How Happy Do Your Feel?
How Satisfied Are You with Your Life?
Should we be satisfied with these scores?
I think not.
The Happiness Movement
The Happiness Movement is calling for a new economic paradigm, where our governments, our companies, and our personal lives share the common goal of the wellbeing and sustainability of people and our planet. It is a movement that was germinated over 40 years ago in Bhutan, and sprouted on April 3-5, 2012, at a High Level Meeting Wellbeing and Happiness: Defining a New Economic Paradigm held at the United Nations. At that meeting, the first World Happiness Report was issued and an invitation was extended to countries, companies and communities to transform our economy from one driven by profit, consumption, money to guided by happiness and well-being.
Part of that transformation is a new measure for our economy. Measurements are important because, as Professor Kasser identified in his research, measurements tell us what to value. When we started using money as our measure, we stopped valuing our own happiness, each other and our environment. Right now the measurement all countries except Bhutan use to decide how well we are doing is the Gross Domestic Product (the sum of all goods and services produced by a country in a year). Bhutan developed Gross National Happiness Index as a replacement measure that encompasses economic factors and includes all the other things that really make us happy, including time-balance. The Happiness Alliance adapted the measure (“de-Bhutanized” it) and is spreading it to communities to bring the happiness movement to the grassroots.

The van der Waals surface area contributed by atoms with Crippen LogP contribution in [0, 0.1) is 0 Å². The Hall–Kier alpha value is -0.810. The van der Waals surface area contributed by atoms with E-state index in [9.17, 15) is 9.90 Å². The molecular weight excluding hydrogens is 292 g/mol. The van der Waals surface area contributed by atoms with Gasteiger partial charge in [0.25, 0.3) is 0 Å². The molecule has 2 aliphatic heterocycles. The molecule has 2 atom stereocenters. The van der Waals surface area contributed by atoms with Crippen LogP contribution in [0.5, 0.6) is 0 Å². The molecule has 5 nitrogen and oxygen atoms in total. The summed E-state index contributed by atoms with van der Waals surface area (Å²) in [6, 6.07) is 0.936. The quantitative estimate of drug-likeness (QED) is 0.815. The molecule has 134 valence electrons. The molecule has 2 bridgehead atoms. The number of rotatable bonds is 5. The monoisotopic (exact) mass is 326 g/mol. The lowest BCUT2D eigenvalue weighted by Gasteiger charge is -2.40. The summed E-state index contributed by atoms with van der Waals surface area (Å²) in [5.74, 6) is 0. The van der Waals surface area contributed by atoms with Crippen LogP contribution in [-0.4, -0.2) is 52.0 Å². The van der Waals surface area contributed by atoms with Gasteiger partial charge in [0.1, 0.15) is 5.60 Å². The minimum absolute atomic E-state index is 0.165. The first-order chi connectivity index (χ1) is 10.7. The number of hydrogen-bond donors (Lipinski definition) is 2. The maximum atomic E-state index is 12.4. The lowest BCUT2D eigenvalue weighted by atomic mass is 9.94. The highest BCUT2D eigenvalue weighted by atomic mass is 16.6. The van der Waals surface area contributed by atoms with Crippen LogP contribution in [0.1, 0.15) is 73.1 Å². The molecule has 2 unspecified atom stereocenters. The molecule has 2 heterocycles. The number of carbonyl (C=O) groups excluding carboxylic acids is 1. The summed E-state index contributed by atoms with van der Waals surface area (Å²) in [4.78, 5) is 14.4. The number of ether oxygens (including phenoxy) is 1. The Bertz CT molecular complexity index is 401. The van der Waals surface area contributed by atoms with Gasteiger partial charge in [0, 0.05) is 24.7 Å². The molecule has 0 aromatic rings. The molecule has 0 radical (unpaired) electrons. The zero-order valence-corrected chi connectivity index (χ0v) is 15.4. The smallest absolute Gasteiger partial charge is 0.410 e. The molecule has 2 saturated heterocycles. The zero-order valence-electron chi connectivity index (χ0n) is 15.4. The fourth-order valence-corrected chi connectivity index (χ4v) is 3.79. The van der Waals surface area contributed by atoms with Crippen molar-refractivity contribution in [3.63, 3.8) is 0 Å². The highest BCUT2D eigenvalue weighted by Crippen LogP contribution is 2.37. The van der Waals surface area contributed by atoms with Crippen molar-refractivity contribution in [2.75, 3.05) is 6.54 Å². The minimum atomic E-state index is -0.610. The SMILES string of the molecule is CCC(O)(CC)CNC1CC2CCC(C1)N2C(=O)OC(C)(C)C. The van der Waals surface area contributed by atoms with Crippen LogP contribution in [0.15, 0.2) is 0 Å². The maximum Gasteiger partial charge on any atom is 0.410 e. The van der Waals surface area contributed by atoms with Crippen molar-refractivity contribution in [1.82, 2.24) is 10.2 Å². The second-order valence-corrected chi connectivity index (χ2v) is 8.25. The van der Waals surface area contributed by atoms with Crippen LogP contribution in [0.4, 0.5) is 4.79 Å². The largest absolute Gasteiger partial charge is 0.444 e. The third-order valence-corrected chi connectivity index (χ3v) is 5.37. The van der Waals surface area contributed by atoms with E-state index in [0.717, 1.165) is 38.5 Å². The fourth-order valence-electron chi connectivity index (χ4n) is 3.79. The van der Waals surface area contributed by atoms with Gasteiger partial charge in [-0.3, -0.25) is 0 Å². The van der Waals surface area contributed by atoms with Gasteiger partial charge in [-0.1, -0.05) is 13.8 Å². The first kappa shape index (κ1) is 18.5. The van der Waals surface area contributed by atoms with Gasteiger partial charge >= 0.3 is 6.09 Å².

What Time Balance Has To Do With Happiness Movement
Since the beginning of the Gross National Happiness Index, time balance has weighed equally with other measures when measuring happiness and well-being. By including time-balance and the other domains of wellbeing, the Gross National Happiness Index is unique among other happiness and well-being metrics.
But measurements are not enough. While Kasser’s research tells us that when we adopt happiness and well-being measures to guide our policies, we will value our own happiness and the well-being of others and the planet sufficiently to change our behavior, we are not there yet. Instead, what we have today are ideas, a few examples and some research findings that point the way to a happier life and society by better managing our time.
Three Happy Endings
Stories are a time-honored way of clarifying, learning, sharing and creating the future we want. Part of the struggle with any new movement is that the stories are still new, not dissipated, or even not yet formed. Here are three stories: a bed-time story, a work in progress and a never-ending story.
A Bed Time Story
A Bed Time Story